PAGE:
DR Reena Tiwari
Head of Department, Department of Architecture and Interior Architecture
Director of International Cooperation Research Cluster Curtin University
Power OR Empowerment through Architecture?
Often, there is a range of stakeholders in community-based architectural and urban projects, where some belong to poor or marginalised groups and remain unheard and unseen. Can an architect give a voice to the voiceless? This question has intrigued and inspired me. Can a process of democratic participation in the creation of architecture help by including people of all races, classes, ages and geographies? Can this lead to a co-production of ‘social space’ (Lefebvre 1991) that builds capacity of all involved in the architectural project, so that instead of upward answerability, downward or horizontal accountability is emphasised (Eade, 2007)? Involvement of the residents in decision making further empowers them to take responsibility and resolve their problems. Lefebvre’s notion of ‘right to the city’ is about empowering the users of the space (Lefebvre 2002, p. 2), which calls for a paradigm shift in the way we conceive the role of an architect. The architect needs to be a facilitator who recognises the user as potential resource and involves him/her in creating an architecture that is socially and culturally responsive.
Curtin University Australia and a non-government organisation Indian Rural Education Development began its engagement in 2009 with a small village of Lakhnu situated in the Northern Province of India. Since then, an internal project team has been established comprising key researchers from a variety of discipline areas - Urban and Regional Planning, Construction Management, Architecture and Interior Architecture, Anthropology, Media and Cultural Studies. The project team has led four staff and student fieldwork expeditions to Lakhnu, where extensive primary research and community engagement has been undertaken to provide a comprehensive needs analysis of the village and its residents. Four key areas have been considered: Sanitation, Education, Heritage and Health, with an overall aim of capacity building for the local community and upliftment of women and girls. Two co-build projects – an Edu-Play Facility and Women’s Wash Facility – have been constructed. The broader goal has been to enhance greater understanding of effective ways of supporting social transformation in the face of poverty, illiteracy and inequality.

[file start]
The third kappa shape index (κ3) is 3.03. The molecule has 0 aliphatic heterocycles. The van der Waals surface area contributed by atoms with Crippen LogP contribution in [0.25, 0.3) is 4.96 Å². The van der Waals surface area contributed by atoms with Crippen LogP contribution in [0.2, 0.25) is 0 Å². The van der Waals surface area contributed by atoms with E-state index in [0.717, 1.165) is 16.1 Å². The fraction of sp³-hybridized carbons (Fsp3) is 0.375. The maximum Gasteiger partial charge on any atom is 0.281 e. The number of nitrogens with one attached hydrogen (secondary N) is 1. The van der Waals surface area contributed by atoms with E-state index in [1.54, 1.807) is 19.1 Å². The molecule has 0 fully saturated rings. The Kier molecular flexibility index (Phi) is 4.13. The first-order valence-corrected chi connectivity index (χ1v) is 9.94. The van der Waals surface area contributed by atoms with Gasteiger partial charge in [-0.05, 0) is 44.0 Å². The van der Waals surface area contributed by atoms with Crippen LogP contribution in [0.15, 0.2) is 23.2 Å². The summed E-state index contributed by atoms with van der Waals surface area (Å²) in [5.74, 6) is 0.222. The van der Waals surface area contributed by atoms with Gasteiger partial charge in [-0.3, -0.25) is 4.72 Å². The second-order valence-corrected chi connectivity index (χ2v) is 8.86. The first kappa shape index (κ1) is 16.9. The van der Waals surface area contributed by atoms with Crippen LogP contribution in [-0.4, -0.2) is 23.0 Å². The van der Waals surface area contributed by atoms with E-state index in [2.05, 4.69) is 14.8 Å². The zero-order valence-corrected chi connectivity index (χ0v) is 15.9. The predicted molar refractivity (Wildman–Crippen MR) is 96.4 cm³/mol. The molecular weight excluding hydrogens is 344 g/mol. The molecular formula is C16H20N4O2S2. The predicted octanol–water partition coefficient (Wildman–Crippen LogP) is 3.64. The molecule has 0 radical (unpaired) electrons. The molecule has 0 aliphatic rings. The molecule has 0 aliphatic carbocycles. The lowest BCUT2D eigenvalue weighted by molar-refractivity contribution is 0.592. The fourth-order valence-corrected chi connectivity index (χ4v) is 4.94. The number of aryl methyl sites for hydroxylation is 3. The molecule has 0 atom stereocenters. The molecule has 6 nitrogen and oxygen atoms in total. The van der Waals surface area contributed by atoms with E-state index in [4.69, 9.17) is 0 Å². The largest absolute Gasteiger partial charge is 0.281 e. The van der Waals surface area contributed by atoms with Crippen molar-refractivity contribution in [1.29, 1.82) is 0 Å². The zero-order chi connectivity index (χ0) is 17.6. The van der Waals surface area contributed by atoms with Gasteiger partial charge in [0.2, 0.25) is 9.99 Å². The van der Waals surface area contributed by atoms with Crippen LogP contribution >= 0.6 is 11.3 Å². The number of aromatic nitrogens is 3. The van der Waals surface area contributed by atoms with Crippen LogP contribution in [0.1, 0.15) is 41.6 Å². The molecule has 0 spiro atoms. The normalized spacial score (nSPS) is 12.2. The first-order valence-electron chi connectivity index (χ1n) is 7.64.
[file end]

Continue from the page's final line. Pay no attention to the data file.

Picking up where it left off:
THIS TALK WILL OUTLINE STRATEGIES AND CHALLENGES IN MEETING THE ABOVE GOALS.
The last few years have seen a growth in the philanthropic agenda of the corporate world, and a revision of university curricula with an aim of mobilising the broader community to become co-producers of a sustainable built environment which responds to global issues of climate change, urbanisation, persistent poverty and social inequality. This paradigm shift offers immense possibilities for architecture and urban design students to skill themselves with tools and techniques of effective collaboration, participation and team-based approaches to problem solving, and to become champions of enabling architecture and urbanism
Associate Professor Reena Tiwari is passionate about democratic architecture and development and has forwarded a model of enquiry which is ethnographic, collaborative and trans-disciplinary and has a goal to facilitate change and adaptation for all involved in the process. As an architect, urban designer she has been a professional advisor to a broader academic community and industry and has successfully worked on competitive research projects for the Australian Housing and Urban Research Institute, Aus-Aid and the Australia-India Council. International significance of her research work and leadership in the area of urban studies, community development and international cooperation is demonstrated by her ongoing research work with the University of California, Berkeley and University International Catalunya, Spain. She has a continuing involvement in the International Cooperation Program which is run by the European Union under the prestigious Erasmus Mundus umbrella and supported by UNESCO and UN Habitat.
Tiwari received the Australian National Award for Teaching Excellence in 2013 for leading and inspiring a model of teaching and research which has established a point of difference in the profession, with its commitment to community engagement and philanthropy (including Lakhnu rural development project in India, Slum Action project in India, Wedge coastal shack community project in Western Australia, To Walk or Not to Walk project in New Delhi, and Body performance in East Perth project for which support and funds were received from industry and professional bodies including the Department of Education, Employment and Workplace Relations WA, Department of Planning WA, Department of Transport WA, City of Canning (Perth), Clean Air Initiative Asia (Philippines) and EMBARQ World Resource Institute (Washington).